$4.50- $21.50
    BUY NOW
  • 2019 Giant US Commemorative Collection, 212 mint stamps 2019 Giant US Commemorative Collection of 212 Mint Stamps
    Save time and money with this year-set.  You'll receive every US commemorative stamp with a major Scott number issued in 2019 in one order.  Plus, get the seven mint sheets pictured in our 2019 Heirloom Supplement.  It's the easy way to keep your collection up to date. 
    $219.95
    BUY NOW
  • US Definitive Collection - 650 Used Stamps US Definitive Collection - 650 Used Stamps
    Act now to get an instant collection of 650 used U.S. definitive stamps in one easy order! Definitive stamps are the backbone of the U.S. postal system and essential additions to your collection. Take advantage of this money-saving offer and make your collection grow fast.
    $32.95
    BUY NOW

 

U.S. #1891
1981 18¢ Flag Over Seacoast

Issue Date: April 24, 1981
City: Portland, ME
Printed By: Bureau of Engraving and Printing
Printing Method: Engraved
Perforations: 11
Color: Multicolored
 
Across the globe, national flags represent each country’s ideals. The flag that is most recognizable as a symbol of freedom and strong will is the American flag. 
 
“My red stripes proclaim the fearless courage and integrity of American men and boys and the self-sacrifice and devotion of American mothers and daughters. My white stripes stand for liberty and equality for all. My blue is the blue of heaven, loyalty, and faith.” This quote from Ruth Apperson Rous’ “I am the Flag” delivers the sense of pride that is equated with the American flag. It is the embodiment of liberty and of all the freedoms that Americans are granted – freedom of speech, religion, assembly, the press, and the sanctity of the home. 
 
These freedoms, plus liberty, justice, and humanity are the basis of why America was founded.  The colors of the flag are not arbitrary; they stand for all that Americans stand for and are a celebrated reminder of the humble and challenging beginnings of our nation. The stars, representing a new constellation – the young, new nation of America – are an enduring symbol of America’s dedication to its people. Under this banner, everyone shall be treated equal and America will never fade.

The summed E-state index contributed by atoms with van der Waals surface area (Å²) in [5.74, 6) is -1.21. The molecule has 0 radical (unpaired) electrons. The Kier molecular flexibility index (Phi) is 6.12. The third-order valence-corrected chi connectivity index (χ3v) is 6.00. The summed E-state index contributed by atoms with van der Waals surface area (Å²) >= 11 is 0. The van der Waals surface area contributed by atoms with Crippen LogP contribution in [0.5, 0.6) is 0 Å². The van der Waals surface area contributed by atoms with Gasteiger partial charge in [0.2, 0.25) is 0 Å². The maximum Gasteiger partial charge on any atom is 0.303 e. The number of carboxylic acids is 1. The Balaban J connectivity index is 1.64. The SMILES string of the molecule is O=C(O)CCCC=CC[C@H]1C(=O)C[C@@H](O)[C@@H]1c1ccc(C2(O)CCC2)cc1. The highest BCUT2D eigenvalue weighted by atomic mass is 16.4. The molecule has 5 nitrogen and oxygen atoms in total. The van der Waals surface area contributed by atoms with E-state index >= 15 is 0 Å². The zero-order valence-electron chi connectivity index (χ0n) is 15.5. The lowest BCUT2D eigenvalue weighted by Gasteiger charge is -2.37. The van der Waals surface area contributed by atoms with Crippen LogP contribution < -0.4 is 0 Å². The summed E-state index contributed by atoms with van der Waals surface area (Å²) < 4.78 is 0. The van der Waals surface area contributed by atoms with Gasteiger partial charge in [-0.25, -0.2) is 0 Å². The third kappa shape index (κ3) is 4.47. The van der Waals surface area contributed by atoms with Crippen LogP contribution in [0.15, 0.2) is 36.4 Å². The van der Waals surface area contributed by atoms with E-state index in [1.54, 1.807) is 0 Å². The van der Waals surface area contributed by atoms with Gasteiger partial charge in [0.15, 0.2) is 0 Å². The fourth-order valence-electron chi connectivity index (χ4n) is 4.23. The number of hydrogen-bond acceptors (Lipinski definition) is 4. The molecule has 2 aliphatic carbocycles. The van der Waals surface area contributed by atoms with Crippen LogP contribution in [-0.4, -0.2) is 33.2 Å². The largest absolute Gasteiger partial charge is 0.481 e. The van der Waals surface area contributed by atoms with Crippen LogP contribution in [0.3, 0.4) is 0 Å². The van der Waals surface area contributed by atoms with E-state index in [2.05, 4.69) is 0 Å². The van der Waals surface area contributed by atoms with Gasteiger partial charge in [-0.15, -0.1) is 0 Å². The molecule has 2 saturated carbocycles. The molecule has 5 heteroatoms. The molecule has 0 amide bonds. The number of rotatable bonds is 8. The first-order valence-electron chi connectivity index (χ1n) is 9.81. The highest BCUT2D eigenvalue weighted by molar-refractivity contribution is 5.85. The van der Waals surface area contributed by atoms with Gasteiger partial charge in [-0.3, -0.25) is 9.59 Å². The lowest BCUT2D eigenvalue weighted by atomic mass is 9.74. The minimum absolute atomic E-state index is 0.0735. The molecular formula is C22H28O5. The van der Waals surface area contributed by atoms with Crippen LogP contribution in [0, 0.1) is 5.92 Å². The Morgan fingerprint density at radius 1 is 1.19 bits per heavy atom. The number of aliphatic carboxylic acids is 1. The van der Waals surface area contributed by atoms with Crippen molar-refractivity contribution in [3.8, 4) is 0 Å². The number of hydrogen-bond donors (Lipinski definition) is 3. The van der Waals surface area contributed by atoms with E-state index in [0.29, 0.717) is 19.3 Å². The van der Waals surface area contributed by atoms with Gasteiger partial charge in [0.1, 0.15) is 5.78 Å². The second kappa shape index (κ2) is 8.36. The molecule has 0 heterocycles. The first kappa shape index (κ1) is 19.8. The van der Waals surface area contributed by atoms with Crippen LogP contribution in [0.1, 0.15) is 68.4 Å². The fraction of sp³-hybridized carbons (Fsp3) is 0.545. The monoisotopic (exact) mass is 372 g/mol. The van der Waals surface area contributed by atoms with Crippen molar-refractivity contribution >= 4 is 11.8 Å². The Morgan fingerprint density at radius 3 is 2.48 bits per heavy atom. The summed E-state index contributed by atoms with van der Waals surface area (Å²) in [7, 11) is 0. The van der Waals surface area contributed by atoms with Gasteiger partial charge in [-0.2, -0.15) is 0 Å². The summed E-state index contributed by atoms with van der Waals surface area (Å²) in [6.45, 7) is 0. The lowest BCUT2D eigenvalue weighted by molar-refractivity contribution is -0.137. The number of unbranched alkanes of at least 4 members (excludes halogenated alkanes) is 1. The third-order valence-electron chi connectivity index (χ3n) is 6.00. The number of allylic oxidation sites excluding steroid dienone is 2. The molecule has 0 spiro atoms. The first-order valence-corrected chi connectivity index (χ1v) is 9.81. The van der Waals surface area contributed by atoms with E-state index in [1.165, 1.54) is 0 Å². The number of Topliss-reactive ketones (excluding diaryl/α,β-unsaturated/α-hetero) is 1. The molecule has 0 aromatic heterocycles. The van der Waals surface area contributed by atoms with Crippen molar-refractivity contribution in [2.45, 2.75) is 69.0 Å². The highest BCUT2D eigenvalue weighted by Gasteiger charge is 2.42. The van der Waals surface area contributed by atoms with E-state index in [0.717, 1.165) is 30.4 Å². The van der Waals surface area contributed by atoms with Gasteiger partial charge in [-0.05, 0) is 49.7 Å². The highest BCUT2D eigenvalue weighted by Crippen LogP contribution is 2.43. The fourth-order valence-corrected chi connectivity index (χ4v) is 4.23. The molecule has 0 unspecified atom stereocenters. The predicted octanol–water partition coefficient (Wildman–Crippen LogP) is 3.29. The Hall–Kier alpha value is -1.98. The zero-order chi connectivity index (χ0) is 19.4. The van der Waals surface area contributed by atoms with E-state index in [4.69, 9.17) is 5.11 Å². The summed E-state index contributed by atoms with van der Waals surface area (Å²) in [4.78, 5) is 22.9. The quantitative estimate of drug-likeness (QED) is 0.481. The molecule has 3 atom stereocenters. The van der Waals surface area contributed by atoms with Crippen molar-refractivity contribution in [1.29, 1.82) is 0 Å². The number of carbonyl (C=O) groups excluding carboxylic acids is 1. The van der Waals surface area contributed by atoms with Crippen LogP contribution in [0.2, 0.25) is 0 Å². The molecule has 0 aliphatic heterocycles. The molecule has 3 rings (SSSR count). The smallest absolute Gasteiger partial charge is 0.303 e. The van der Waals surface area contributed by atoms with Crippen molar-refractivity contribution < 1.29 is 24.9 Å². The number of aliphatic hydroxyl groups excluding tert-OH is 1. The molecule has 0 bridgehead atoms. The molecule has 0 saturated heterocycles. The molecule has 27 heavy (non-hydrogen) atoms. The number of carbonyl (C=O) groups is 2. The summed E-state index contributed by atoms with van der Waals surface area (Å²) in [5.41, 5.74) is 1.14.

America The Beautiful 

On July 22, 1893, Katharine Lee Bates wrote America the Beautiful.

In 1893, 33-year-old college professor Katharine Lee Bates traveled to Colorado to teach a short summer English course. Along the way, she stopped at the World’s Columbian Exposition in Chicago, where the alabaster “White City” moved her. And as she rode the train through America’s heartland she was awestruck by the expansive wheat fields.

As Bates later recalled, “One day some of the other teachers and I decided to go on a trip to 14,000-foot Pikes Peak. We hired a prairie wagon. Near the top we had to leave the wagon and go the rest of the way on mules. I was very tired. But when I saw the view, I felt great joy. All the wonder of America seemed displayed there, with the sea-like expanse.”

When Bates approached Colorado Springs, she noticed how the granite of Pikes Peak gave the mountains a purple hue. As she stood on the summit of the mountain, a poem came to mind. She returned to her room at the Antlers Hotel and immediately wrote it down. She initially titled the poem, “Pikes Peak.”

Two years later, the poem appeared in the church periodical, The Congregationalist, for the Fourth of July. As the poem gained popularity, it was set to different pieces of music. Perhaps the most popular was Samuel A. Ward’s Materna. The poem and song were first combined in 1910 and titled, America the Beautiful.

Remember – you can find more conditions and First Day Covers by clicking on any of the images on this page.

 

Click here for the complete set of 1981 flag stamps.